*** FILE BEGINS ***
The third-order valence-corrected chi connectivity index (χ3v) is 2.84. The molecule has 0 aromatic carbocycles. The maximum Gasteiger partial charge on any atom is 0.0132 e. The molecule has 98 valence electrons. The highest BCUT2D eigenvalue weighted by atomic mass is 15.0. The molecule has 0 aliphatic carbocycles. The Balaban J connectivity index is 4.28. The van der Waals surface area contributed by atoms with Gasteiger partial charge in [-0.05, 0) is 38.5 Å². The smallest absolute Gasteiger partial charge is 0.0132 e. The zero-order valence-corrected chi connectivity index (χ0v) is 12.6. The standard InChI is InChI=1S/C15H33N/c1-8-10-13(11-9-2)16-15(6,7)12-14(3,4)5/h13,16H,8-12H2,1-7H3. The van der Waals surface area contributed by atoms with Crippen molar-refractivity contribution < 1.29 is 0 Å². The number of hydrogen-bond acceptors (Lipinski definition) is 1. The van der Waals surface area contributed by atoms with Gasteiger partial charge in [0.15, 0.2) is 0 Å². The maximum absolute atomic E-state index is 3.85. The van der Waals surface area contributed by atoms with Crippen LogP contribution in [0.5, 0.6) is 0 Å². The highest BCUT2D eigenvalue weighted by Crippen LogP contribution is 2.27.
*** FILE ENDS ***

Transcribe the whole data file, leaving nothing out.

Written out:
The third-order valence-corrected chi connectivity index (χ3v) is 2.84. The molecule has 0 aromatic carbocycles. The maximum Gasteiger partial charge on any atom is 0.0132 e. The molecule has 98 valence electrons. The highest BCUT2D eigenvalue weighted by atomic mass is 15.0. The molecule has 0 aliphatic carbocycles. The Balaban J connectivity index is 4.28. The van der Waals surface area contributed by atoms with Gasteiger partial charge in [-0.05, 0) is 38.5 Å². The smallest absolute Gasteiger partial charge is 0.0132 e. The zero-order valence-corrected chi connectivity index (χ0v) is 12.6. The standard InChI is InChI=1S/C15H33N/c1-8-10-13(11-9-2)16-15(6,7)12-14(3,4)5/h13,16H,8-12H2,1-7H3. The van der Waals surface area contributed by atoms with Crippen molar-refractivity contribution < 1.29 is 0 Å². The number of hydrogen-bond acceptors (Lipinski definition) is 1. The van der Waals surface area contributed by atoms with Gasteiger partial charge in [0.15, 0.2) is 0 Å². The maximum absolute atomic E-state index is 3.85. The van der Waals surface area contributed by atoms with Crippen LogP contribution in [0.5, 0.6) is 0 Å². The highest BCUT2D eigenvalue weighted by Crippen LogP contribution is 2.27.